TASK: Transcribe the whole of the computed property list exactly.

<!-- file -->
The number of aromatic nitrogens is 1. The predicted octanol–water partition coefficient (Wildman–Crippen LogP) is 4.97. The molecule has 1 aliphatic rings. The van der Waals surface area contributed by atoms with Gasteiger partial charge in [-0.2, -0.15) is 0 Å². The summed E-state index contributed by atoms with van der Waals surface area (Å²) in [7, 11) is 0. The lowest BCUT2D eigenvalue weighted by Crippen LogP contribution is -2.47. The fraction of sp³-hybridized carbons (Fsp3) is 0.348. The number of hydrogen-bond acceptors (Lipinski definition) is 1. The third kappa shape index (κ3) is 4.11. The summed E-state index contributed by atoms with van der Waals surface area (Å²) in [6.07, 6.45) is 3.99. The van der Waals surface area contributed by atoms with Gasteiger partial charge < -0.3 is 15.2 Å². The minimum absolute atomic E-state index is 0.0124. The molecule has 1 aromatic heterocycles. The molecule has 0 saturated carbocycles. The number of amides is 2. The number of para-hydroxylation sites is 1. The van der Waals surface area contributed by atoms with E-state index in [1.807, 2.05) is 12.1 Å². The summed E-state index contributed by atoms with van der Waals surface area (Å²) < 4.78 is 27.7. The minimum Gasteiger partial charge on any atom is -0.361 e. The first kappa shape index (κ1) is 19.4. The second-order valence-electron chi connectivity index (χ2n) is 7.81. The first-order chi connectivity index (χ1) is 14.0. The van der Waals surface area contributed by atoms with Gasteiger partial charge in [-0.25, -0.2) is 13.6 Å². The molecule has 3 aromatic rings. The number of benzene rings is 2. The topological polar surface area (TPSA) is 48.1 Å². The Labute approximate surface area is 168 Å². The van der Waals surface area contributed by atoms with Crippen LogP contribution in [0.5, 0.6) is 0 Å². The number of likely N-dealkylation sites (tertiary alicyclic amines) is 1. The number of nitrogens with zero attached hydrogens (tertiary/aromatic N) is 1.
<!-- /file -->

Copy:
The number of aromatic nitrogens is 1. The predicted octanol–water partition coefficient (Wildman–Crippen LogP) is 4.97. The molecule has 1 aliphatic rings. The van der Waals surface area contributed by atoms with Gasteiger partial charge in [-0.2, -0.15) is 0 Å². The summed E-state index contributed by atoms with van der Waals surface area (Å²) in [7, 11) is 0. The lowest BCUT2D eigenvalue weighted by Crippen LogP contribution is -2.47. The fraction of sp³-hybridized carbons (Fsp3) is 0.348. The number of hydrogen-bond acceptors (Lipinski definition) is 1. The third kappa shape index (κ3) is 4.11. The summed E-state index contributed by atoms with van der Waals surface area (Å²) in [6.07, 6.45) is 3.99. The van der Waals surface area contributed by atoms with Gasteiger partial charge < -0.3 is 15.2 Å². The minimum absolute atomic E-state index is 0.0124. The molecule has 1 aromatic heterocycles. The molecule has 0 saturated carbocycles. The number of amides is 2. The number of para-hydroxylation sites is 1. The van der Waals surface area contributed by atoms with E-state index in [1.807, 2.05) is 12.1 Å². The summed E-state index contributed by atoms with van der Waals surface area (Å²) < 4.78 is 27.7. The minimum Gasteiger partial charge on any atom is -0.361 e. The first kappa shape index (κ1) is 19.4. The second-order valence-electron chi connectivity index (χ2n) is 7.81. The first-order chi connectivity index (χ1) is 14.0. The van der Waals surface area contributed by atoms with Gasteiger partial charge in [-0.25, -0.2) is 13.6 Å². The molecule has 3 aromatic rings. The number of benzene rings is 2. The topological polar surface area (TPSA) is 48.1 Å². The Labute approximate surface area is 168 Å². The van der Waals surface area contributed by atoms with Crippen LogP contribution in [0.5, 0.6) is 0 Å². The number of likely N-dealkylation sites (tertiary alicyclic amines) is 1. The number of nitrogens with zero attached hydrogens (tertiary/aromatic N) is 1.